Friday, July 22, 2011

Help for an upcoming Romans Sermon Series

Paul's epistle to the Romans occupies much of the lectionary this summer, so I'm going to be preaching on Romans for eight weeks, through August and September. Since I know that at least one colleague is going to be doing the same thing, and since I haven't yet started some kind of sermon roundtable at Arlington (it will be forthcoming, though), I'm going to use this blog for some collaboration.

I'll be covering roughly two chapters a week, although we won't be reading the entire text aloud in worship. I'll post a schedule as soon as I have it finalized, but I'm wondering if I should have some kind of overarching theme.

So my question for you all today is whether there is an overarching theme in Romans. Any and all ideas are welcome, but please be more creative than the old "Romans Road". That's just shallow proof-texting, and we're going to be diving deeper than that.

Discuss!

6 comments:

James F. McGrath said...

I'd say God's inclusiveness and impartiality, but I'm going to post a link to here on my blog and see what others suggest.

Jessica Miller Kelley said...

You should create a reading guide so people can be reading the full text on their own throughout those two months!

kilo papa said...

I hope you're not spending your life trying to convince people, particularly children, to believe in the literal truth of some absurd ancient myth about a god-man who was hung to a tree 2000 years ago and savagely beaten to death as some sort of barbaric, disgusting blood sacrifice to the invisible man in the sky.(And all for love!!, of course).
This kind of Stone Age lunacy should have been left behind centuries ago.

To spend your life encouraging that sort of inane delusion,particularly to children, would be condemnable.

That's how we get nutbags like Sarah Palin and Michelle Bachmann, who believe in the "end is near" garbage and try to spread their homophobic "pray away the gay" lunacy.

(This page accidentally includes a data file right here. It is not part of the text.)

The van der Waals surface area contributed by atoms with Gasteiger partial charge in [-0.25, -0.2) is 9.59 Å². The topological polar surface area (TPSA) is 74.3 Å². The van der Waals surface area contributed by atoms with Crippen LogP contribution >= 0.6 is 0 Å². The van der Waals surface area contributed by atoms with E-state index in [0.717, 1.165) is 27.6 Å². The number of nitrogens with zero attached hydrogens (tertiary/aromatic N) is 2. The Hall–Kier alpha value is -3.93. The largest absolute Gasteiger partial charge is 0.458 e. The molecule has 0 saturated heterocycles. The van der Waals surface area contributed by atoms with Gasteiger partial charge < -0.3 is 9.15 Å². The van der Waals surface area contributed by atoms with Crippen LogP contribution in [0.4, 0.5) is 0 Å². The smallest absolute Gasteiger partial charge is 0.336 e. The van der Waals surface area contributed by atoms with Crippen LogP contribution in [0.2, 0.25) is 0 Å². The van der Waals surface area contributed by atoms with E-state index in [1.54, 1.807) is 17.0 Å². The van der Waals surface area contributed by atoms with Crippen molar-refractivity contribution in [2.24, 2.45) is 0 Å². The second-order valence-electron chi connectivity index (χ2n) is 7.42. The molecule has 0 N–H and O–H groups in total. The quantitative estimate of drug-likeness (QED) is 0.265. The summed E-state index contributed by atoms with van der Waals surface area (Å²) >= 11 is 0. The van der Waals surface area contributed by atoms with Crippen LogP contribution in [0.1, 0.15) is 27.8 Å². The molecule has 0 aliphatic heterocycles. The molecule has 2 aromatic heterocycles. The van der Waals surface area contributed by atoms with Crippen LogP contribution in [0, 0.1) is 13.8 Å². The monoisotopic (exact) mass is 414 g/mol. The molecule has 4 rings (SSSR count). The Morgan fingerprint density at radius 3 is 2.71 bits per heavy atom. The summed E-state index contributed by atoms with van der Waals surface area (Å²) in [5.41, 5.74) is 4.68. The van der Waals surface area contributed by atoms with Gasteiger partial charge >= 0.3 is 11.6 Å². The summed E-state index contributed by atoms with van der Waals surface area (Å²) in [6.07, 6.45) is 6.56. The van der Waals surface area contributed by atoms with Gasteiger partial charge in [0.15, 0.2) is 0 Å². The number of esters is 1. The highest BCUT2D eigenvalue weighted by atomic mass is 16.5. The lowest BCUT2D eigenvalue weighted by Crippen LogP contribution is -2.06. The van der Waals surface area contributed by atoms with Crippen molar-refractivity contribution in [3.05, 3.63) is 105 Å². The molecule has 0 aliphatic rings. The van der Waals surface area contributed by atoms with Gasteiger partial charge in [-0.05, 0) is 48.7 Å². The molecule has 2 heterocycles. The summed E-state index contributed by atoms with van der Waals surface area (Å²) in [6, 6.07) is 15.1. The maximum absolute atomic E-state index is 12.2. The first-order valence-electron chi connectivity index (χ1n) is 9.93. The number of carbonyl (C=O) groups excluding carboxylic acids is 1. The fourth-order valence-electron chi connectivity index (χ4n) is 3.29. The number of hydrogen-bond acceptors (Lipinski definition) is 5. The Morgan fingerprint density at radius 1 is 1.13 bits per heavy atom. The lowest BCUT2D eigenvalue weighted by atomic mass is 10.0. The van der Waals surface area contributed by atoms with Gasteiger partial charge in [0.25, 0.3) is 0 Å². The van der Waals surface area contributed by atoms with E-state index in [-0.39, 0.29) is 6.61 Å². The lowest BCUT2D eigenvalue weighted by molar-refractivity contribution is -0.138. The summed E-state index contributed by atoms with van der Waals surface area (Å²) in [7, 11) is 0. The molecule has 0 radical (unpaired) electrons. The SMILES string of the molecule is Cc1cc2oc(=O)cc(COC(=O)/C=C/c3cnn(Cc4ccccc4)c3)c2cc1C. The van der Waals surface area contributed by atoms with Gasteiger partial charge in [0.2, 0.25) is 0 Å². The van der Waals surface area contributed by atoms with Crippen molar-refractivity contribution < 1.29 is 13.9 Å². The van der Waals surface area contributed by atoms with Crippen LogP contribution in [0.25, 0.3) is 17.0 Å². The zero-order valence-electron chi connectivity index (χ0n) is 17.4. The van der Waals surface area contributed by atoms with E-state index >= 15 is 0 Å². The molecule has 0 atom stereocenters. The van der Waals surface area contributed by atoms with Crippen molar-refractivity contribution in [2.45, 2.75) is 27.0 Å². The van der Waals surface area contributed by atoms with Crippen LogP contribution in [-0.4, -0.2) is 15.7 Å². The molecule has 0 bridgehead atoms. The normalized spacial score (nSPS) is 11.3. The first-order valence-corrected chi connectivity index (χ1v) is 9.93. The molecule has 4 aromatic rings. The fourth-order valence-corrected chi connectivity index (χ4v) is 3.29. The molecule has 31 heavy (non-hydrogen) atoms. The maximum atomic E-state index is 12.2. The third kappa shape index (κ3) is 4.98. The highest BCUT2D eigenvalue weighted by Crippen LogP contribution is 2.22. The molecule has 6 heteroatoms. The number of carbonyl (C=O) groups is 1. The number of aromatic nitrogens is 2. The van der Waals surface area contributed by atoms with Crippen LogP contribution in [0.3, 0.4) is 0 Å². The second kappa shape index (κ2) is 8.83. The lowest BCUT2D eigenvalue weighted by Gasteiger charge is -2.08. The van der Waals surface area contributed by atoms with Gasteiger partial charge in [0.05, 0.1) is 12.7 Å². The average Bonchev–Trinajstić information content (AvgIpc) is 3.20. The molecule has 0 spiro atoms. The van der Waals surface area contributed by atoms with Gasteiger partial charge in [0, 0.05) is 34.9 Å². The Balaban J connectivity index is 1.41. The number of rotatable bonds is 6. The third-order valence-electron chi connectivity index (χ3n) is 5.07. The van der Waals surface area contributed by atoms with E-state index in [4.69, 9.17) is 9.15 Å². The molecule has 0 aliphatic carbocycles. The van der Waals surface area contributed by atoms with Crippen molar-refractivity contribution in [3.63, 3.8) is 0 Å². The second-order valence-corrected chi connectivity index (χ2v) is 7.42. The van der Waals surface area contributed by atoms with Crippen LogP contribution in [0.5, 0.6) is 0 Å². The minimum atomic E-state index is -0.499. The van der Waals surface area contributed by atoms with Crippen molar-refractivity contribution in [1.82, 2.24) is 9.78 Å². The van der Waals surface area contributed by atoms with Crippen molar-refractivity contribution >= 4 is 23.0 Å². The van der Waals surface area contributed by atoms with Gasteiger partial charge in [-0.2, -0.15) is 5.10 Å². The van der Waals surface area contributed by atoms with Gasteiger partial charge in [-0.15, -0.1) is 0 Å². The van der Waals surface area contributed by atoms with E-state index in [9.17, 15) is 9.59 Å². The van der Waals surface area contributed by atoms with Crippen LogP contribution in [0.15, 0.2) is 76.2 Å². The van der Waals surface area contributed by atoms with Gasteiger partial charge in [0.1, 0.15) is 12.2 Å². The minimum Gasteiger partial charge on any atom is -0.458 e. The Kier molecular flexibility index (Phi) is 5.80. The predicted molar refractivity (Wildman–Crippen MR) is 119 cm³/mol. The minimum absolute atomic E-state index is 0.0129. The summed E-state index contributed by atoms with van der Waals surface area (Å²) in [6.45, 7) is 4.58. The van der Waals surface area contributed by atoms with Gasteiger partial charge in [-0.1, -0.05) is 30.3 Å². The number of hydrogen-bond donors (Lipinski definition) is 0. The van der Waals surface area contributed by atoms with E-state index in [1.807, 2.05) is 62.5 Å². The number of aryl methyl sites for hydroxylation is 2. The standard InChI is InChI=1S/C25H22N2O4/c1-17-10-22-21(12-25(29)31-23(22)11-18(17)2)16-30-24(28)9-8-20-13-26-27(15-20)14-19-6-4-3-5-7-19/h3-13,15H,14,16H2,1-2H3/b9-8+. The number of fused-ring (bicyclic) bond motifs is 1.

Matt Kelley said...

Kilo- what you are describing is called "Penal Substutionary Atonement", whereby Jesus pulls a fast one on a deity who is primarily defined by anger and unquenchable bloodlust, sneaking people into heaven in the backdoor, as it were. This is the favored understanding of many evangelicals, including the ones you describe. I can assure you this is not my understanding of the significance of Jesus Christ.

Let me recommend a book called A New Kind of Christianity (http://www.amazon.com/New-Kind-Christianity-Questions-Transforming/dp/0061853992/ref=sr_1_1?ie=UTF8&qid=1311428077&sr=8-1). I think you might find in it a much better articulation of Christianity than the hurtful expressions you may have previously encountered.

Robert said...

I'll have nothing to do with the sort of theology Kilo describes, though regrettably it's common enough. I can't reconcile that picture with that of a just and merciful God.

I don't think we can understand Romans outside its context. Paul's writing to a church where there are tensions between Jews and Gentiles. The Gentiles don't respect the Jews' sabbath observance or their refusal to eat non-kosher meat. Paul tells them that God doesn't make distinctions, and that they should each follow him in their own way, the Jews keeping the Law with all its requirements, the Gentiles obviously not. The Gentiles, however, should respect the Jews' observances.

Misfit. said...
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